• Alyssa Ramsey


NASHVILLE, TN – June 4, 2021 - Making music for a new generation of country music fans pretty much sums up how Statesboro, Georgia native and Play It Again Entertainment’s newest rising artist Dylan Marlowe sees his spot in the industry. Marlowe moved to Nashville in 2019 to begin networking and building relationships with the rich Nashville songwriting community just before the global pandemic hit. The resilient young artist did not let that stop him as he tapped into those relationships and began working even harder at creating a collection of songs for his own record. One of the results of his tenacity was his country rewrite of the Olivia Rodrigo hit, “Driver’s License,” which blew up on TikTok quadrupling his followers across all of his socials, the YouTube video of his performance is already nearing one million views. Marlowe is giving all of his new fans and followers what they have been asking for – more music. He is releasing two new songs TODAY “All About It,” co-written by Marlowe, Kyle Fishman and Billy Montana; “Where I Come From,” co-written by Marlowe, Abram Dean and Jason Massey, as well as the recording of his rewrite of “Driver’s License,” originally co-written by Rodrigo and Daniel Nigro. Click HERE to listen/purchase “All About It,” “Where I Come From” and “Driver’s License.” “This town has all sorts of incredible talent,” says Play It Again Music Group founder Dallas Davidson. “But Dylan has that ‘can’t be taught drive’ and work ethic, along with a clear vision for who he is and what kind of music he wants to make. He’s got magic!” About Dylan Marlowe Statesboro, Georgia and is bursting with pride since native son Dylan Marlowe has become the newest rising star in Nashville’s country music scene. The former youth baseball player has found his sweet spot in the format by blending traditional themes and sensibilities with a subtle touch of contemporary production to create a sound that hits a home run with longtime country fans, as well as newer listeners. Drawing from influences like Kenny Chesney, Eric Church and Cody Johnson, along with the rock music he heard his dad’s band play, Dylan is carving out his own creative niche that he’s filling with music that fans will readily identify with the name Dylan Marlowe. Statesboro, Georgia native — the home of Georgia Southern University - who boasts Luke Bryan, Cole Swindell, Dallas Davidson, Ben Hayslip and Tony Arata as alumnus. Surprisingly, it wasn’t those country singers and songwriters that propelled Dylan towards a career in music. In fact, he was all baseball, all the time as a young man. “That’s all we did,” he laughs. Spring, summer, fall, even winter it was just baseball, baseball, baseball. I didn’t really have time for anything else.” While Dylan wasn’t immersed in music, he was exposed to it. His dad played drums in a Christian rock band, but that was it. It took his friend, Colin, inheriting a guitar from his grandfather and learning to play “Wagon Wheel” in three days that flipped the switch. A senior in high school, Dylan took a spare guitar from his buddy, had new strings put on it and learned some songs on his own. Then he and Colin began swapping licks, and a passion was born. “It hit me that a lot of country songs you could play with the same chords if you learn to transpose,” he says. “That’s when I started writing songs and that’s when it bit me really hard.” Dylan began building a catalog of original material. But he also discovered he could perform his own songs…and maybe melt a few hearts. After performing Kenny Chesney’s “Don’t Blink” at his high school baccalaureate ceremony, his female classmates gave him their seal of approval. Fortunately, he did have an inside track into how it really works. One of his Statesboro buddies, Trea Landon, had already made the jump to Nashville signing with multi-hit writing songwriter Dallas Davidson’s Play It Again Music Group. While in Statesboro for a weekend, he stopped by an open mic night at Loco’s where he heard Dylan perform. Although his family had their own construction business, where Dylan spent his breaks from Georgia Southern, his parents were supportive of their son’s musical ambitions. “Neither of my parents went to college, and I think they were hoping I’d be the first one to go through college, but they didn’t hesitate when I told them I wanted to do. I remember telling my dad and he said, ‘Well, if you’re gonna do it, there’s no point in spending money or trying to go to college if you’re going to sit in class and write songs.’” With that endorsement, Dylan made his way to Nashville and connected with Trea again who introduced him to Davidson and his Play It Again team. Dylan’s drive and initiative, along with his evolving and improving songwriting was enough to make Dallas want to make Dylan a part of his Play It Again roster, and he continued to write and record songs for his own record. Although Dylan hasn’t really studied the gifted songwriters of Nashville, which may be how he’s created his own unique sound, he does count songwriters like Kenny Chesney and Eric Church who evoke feelings of nostalgia as inspirations for what he wants to do. “You can write a song to listen to in the truck with the windows down that feels good, but I think that when you hear a song and it puts you in a spot,” he muses. “I just know listening to Eric’s stuff and how much one of his songs can put me back in a memory, I wanted to make people feel that way. I still do.”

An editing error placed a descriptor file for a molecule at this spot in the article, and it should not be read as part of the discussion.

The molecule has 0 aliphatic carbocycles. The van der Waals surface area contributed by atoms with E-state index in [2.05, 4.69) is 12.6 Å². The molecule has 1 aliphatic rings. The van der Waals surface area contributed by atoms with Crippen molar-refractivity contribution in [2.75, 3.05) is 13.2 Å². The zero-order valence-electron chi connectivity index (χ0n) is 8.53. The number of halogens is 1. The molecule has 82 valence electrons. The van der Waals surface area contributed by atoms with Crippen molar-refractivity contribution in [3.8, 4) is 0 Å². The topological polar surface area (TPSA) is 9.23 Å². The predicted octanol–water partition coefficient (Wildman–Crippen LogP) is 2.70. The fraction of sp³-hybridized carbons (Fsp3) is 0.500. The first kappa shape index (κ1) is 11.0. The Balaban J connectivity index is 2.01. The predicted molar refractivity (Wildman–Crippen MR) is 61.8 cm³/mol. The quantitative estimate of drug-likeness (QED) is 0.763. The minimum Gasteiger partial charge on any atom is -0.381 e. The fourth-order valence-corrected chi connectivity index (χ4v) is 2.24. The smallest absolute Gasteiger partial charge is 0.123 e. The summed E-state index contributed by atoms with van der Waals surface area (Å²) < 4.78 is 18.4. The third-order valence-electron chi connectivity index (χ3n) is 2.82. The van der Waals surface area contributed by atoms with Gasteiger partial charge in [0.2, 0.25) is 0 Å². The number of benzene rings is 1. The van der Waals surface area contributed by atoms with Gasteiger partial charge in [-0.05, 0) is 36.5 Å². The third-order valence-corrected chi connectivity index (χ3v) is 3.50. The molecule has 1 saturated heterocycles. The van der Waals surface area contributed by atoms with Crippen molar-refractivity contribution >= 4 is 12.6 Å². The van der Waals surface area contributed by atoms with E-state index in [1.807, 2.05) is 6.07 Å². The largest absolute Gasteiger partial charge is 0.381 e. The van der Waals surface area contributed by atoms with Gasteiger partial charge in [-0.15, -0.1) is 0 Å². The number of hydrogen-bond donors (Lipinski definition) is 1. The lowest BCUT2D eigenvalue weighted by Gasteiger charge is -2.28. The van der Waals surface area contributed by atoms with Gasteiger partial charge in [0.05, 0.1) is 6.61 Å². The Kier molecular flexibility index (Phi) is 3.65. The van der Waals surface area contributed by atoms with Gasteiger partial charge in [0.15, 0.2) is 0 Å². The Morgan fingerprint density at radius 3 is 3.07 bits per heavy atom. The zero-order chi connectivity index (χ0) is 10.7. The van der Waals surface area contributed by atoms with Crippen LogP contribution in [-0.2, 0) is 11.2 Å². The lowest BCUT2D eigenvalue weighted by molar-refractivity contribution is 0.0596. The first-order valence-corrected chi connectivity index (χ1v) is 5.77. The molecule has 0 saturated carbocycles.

Photo credit: Matthew Berinato

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